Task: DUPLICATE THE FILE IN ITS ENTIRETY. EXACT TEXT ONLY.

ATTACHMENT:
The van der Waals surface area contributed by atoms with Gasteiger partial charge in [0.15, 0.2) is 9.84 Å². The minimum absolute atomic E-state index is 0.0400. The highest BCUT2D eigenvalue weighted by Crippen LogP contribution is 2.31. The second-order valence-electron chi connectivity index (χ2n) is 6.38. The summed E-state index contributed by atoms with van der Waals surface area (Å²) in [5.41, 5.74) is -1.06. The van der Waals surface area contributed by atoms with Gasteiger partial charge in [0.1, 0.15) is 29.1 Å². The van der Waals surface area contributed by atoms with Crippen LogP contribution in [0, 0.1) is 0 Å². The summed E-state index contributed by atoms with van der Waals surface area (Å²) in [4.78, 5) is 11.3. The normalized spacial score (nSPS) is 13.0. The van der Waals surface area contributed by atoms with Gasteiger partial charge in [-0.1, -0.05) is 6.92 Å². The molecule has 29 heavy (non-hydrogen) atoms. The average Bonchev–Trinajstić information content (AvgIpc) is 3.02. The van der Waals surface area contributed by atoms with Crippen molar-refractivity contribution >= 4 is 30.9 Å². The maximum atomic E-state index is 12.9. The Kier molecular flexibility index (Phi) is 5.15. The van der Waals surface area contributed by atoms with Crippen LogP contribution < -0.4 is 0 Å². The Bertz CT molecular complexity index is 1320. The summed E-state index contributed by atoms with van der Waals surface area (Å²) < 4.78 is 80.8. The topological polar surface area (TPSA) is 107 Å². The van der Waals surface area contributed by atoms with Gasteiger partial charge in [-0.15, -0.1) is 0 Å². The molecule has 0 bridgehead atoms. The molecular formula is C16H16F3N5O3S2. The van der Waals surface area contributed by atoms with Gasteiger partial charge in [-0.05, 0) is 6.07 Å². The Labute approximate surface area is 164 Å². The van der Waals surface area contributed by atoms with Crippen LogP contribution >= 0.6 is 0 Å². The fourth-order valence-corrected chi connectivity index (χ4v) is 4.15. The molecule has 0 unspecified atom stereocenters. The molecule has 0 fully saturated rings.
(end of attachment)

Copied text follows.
The van der Waals surface area contributed by atoms with Gasteiger partial charge in [0.15, 0.2) is 9.84 Å². The minimum absolute atomic E-state index is 0.0400. The highest BCUT2D eigenvalue weighted by Crippen LogP contribution is 2.31. The second-order valence-electron chi connectivity index (χ2n) is 6.38. The summed E-state index contributed by atoms with van der Waals surface area (Å²) in [5.41, 5.74) is -1.06. The van der Waals surface area contributed by atoms with Gasteiger partial charge in [0.1, 0.15) is 29.1 Å². The van der Waals surface area contributed by atoms with Crippen LogP contribution in [0, 0.1) is 0 Å². The summed E-state index contributed by atoms with van der Waals surface area (Å²) in [4.78, 5) is 11.3. The normalized spacial score (nSPS) is 13.0. The van der Waals surface area contributed by atoms with Gasteiger partial charge in [-0.1, -0.05) is 6.92 Å². The molecule has 29 heavy (non-hydrogen) atoms. The average Bonchev–Trinajstić information content (AvgIpc) is 3.02. The van der Waals surface area contributed by atoms with Crippen molar-refractivity contribution >= 4 is 30.9 Å². The maximum atomic E-state index is 12.9. The Kier molecular flexibility index (Phi) is 5.15. The van der Waals surface area contributed by atoms with Crippen LogP contribution < -0.4 is 0 Å². The Bertz CT molecular complexity index is 1320. The summed E-state index contributed by atoms with van der Waals surface area (Å²) < 4.78 is 80.8. The topological polar surface area (TPSA) is 107 Å². The van der Waals surface area contributed by atoms with Gasteiger partial charge in [-0.15, -0.1) is 0 Å². The molecule has 0 bridgehead atoms. The molecular formula is C16H16F3N5O3S2. The van der Waals surface area contributed by atoms with Gasteiger partial charge in [-0.05, 0) is 6.07 Å². The Labute approximate surface area is 164 Å². The van der Waals surface area contributed by atoms with Crippen LogP contribution >= 0.6 is 0 Å². The fourth-order valence-corrected chi connectivity index (χ4v) is 4.15. The molecule has 0 unspecified atom stereocenters. The molecule has 0 fully saturated rings.